how musical instruments can help students
In the UK, music is a compulsory part of the national curriculum, which means that all secondary school pupils will have had at least a basic level of music education by the time they choose their GCSE options in Year 9. In addition to this, many elementary schools and local arts centers offer private music lessons on a one-to-one basis or as part of a larger group. However, learning a new instrument takes a lot of time and effort, and practice is an essential and unavoidable part of acquiring this skill. For students who manage to find a love for music, there are many hurdles that must be overcome to continue progressing, whether through sheer ability or completing their studies.
Diya Patel, a pupil at Newstead Wood School and an 8th grade pianist, believes that music has always been a vital part of her life and has affected her greatly – she “has been playing…since I was very young and j ‘ve been going on since, I can’t think of what my life would be like if I didn’t start”. Although obviously very dedicated to her instrument, she admits that being a musician can take a lot of time, because “it’s sometimes difficult to find your way around”, and that with exams approaching, she will have to be more organized and efficient ” to make time to practice with school and other life tasks. However, Diya also thinks that music may have helped her improve her school grades through “better memory and an ability to concentrate for longer periods of time.” This shows that while mastering a musical instrument may seem like a waste of time instead of revising for exams, there are some organizational and transferable skills that can help passionate musicians like Diya.
Michael Shieldon, a drummer and guitarist from Beths Grammar School, takes a less academic approach to music and thinks “it inspired me to be more creative…because guitar and drums make me want to try new things”. In Grade 3 in both instruments, he shows that music can be a reliever of stress rather than a source of it. Learning instruments as a child can come with stereotypes that learning “boring” classical music is not obvious, but Michael is keen to break them by not playing. only acoustic guitar, but “also likes to develop my own pieces of music and play on my favorite songs”. He continues his more relaxed and laid-back approach to music loving that instruments “come with pleasure from memories and an ability to entertain people”.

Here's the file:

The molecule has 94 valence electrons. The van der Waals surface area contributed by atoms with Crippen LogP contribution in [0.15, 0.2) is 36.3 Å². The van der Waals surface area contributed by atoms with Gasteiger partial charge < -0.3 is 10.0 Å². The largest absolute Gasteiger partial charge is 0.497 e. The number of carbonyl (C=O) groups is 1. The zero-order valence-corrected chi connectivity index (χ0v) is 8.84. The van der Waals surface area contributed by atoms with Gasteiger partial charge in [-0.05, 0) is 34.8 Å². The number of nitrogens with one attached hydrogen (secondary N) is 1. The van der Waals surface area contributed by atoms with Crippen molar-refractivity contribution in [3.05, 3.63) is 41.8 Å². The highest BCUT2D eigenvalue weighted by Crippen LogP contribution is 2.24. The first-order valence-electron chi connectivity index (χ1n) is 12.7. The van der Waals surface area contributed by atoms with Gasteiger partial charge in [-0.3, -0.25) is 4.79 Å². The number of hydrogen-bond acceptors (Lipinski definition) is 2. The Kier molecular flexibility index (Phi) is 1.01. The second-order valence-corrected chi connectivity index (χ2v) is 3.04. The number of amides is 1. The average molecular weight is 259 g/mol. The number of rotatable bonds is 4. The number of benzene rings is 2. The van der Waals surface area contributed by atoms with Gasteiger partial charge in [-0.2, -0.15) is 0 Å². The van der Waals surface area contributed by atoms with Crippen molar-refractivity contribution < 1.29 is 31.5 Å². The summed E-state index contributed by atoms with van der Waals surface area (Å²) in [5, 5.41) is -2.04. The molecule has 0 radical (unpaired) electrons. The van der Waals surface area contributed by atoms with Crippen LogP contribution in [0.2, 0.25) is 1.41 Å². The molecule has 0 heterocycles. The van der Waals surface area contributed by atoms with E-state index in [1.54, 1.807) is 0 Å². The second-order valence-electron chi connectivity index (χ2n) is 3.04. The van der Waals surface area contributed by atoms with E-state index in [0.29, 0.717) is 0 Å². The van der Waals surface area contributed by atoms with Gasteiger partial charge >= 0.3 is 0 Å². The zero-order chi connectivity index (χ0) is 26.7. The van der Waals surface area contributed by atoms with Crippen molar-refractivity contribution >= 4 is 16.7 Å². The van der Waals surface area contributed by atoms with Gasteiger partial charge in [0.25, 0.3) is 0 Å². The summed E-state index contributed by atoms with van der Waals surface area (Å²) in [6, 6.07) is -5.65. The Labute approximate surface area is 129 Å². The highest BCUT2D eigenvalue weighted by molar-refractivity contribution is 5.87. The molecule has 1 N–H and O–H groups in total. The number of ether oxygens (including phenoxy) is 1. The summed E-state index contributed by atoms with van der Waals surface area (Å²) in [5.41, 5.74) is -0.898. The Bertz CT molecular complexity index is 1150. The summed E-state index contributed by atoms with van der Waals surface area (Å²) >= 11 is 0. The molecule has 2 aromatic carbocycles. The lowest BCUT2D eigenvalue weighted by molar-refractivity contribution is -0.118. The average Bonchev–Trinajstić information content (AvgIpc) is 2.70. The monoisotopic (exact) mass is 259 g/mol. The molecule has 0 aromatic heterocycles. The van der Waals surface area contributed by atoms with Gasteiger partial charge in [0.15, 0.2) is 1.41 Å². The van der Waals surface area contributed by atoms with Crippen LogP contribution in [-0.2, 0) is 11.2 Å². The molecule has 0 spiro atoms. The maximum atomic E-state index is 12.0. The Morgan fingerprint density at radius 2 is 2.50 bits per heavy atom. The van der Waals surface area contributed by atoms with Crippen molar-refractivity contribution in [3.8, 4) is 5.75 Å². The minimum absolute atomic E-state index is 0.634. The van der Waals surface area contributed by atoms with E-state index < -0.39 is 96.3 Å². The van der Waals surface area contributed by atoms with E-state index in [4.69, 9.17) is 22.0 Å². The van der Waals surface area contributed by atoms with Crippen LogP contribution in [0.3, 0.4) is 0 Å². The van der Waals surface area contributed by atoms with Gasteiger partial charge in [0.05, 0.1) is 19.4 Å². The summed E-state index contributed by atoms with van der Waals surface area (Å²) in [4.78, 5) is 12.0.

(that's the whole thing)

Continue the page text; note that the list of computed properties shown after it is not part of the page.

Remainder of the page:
Alana Brown, also a student at Newstead Wood School but a 6th grade violinist, enjoys the social side of learning music. While some prefer private one-on-one lessons with teachers, Alana is part of two orchestras: the Senior Orchestra of Newstead and the BYMT Concert Orchestra, which has allowed her to step away from practice hours somewhat. socially restrictive and “I’ve met a lot of people I wouldn’t normally meet on a day-to-day basis and made some good friends that I keep in touch with. She also acknowledges that sometimes “it’s necessary…to prioritize playing music over things like homework and other extracurricular activities.” Ingeniously, she sees this as one of the benefits of music. She feels she has learned many essential skills, which will help her in future life with college applications and a successful career, including “The organizational skills you learn by balancing music practice and school work… as well as the self-motivation you need to practice scales and perfect your tuning and rhythm.” She is also grateful that music “helps you gain confidence as you learn to deal with the pressure of playing in front of a audience and keep going no matter what” and believes his ability to persevere has been greatly positively affected by playing a musical instrument.
All in all, it seems like the benefits of learning music far outweigh the harms. In fact, learning a new skill and exercising the brain in any way is bound to bring benefits, and music does this by improving time management skills, memory, concentration, perseverance, confidence, and motivation. expansion of social life.